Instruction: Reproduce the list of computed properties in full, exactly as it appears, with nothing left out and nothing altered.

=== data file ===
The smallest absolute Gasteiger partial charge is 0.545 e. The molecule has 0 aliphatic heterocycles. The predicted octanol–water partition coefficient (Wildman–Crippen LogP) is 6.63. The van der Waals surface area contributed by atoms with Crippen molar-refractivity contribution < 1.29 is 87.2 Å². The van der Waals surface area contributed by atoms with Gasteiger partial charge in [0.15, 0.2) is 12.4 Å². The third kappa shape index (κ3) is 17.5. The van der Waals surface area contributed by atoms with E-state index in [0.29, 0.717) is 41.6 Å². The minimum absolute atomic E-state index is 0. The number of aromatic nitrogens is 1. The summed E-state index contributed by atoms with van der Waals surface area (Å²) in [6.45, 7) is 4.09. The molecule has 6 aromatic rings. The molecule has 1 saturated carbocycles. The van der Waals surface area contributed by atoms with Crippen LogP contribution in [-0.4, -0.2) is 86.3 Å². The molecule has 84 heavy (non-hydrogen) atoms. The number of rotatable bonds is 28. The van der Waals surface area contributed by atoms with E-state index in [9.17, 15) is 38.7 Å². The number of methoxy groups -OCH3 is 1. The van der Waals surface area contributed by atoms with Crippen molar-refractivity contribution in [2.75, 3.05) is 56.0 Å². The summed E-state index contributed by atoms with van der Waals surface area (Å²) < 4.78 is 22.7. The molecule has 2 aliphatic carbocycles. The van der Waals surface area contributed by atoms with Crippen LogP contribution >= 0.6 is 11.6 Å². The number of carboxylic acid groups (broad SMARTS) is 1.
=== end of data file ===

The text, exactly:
The smallest absolute Gasteiger partial charge is 0.545 e. The molecule has 0 aliphatic heterocycles. The predicted octanol–water partition coefficient (Wildman–Crippen LogP) is 6.63. The van der Waals surface area contributed by atoms with Crippen molar-refractivity contribution < 1.29 is 87.2 Å². The van der Waals surface area contributed by atoms with Gasteiger partial charge in [0.15, 0.2) is 12.4 Å². The third kappa shape index (κ3) is 17.5. The van der Waals surface area contributed by atoms with E-state index in [0.29, 0.717) is 41.6 Å². The minimum absolute atomic E-state index is 0. The number of aromatic nitrogens is 1. The summed E-state index contributed by atoms with van der Waals surface area (Å²) in [6.45, 7) is 4.09. The molecule has 6 aromatic rings. The molecule has 1 saturated carbocycles. The van der Waals surface area contributed by atoms with Crippen LogP contribution in [-0.4, -0.2) is 86.3 Å². The molecule has 84 heavy (non-hydrogen) atoms. The number of rotatable bonds is 28. The van der Waals surface area contributed by atoms with E-state index in [9.17, 15) is 38.7 Å². The number of methoxy groups -OCH3 is 1. The van der Waals surface area contributed by atoms with Crippen molar-refractivity contribution in [2.75, 3.05) is 56.0 Å². The summed E-state index contributed by atoms with van der Waals surface area (Å²) < 4.78 is 22.7. The molecule has 2 aliphatic carbocycles. The van der Waals surface area contributed by atoms with Crippen LogP contribution >= 0.6 is 11.6 Å². The number of carboxylic acid groups (broad SMARTS) is 1.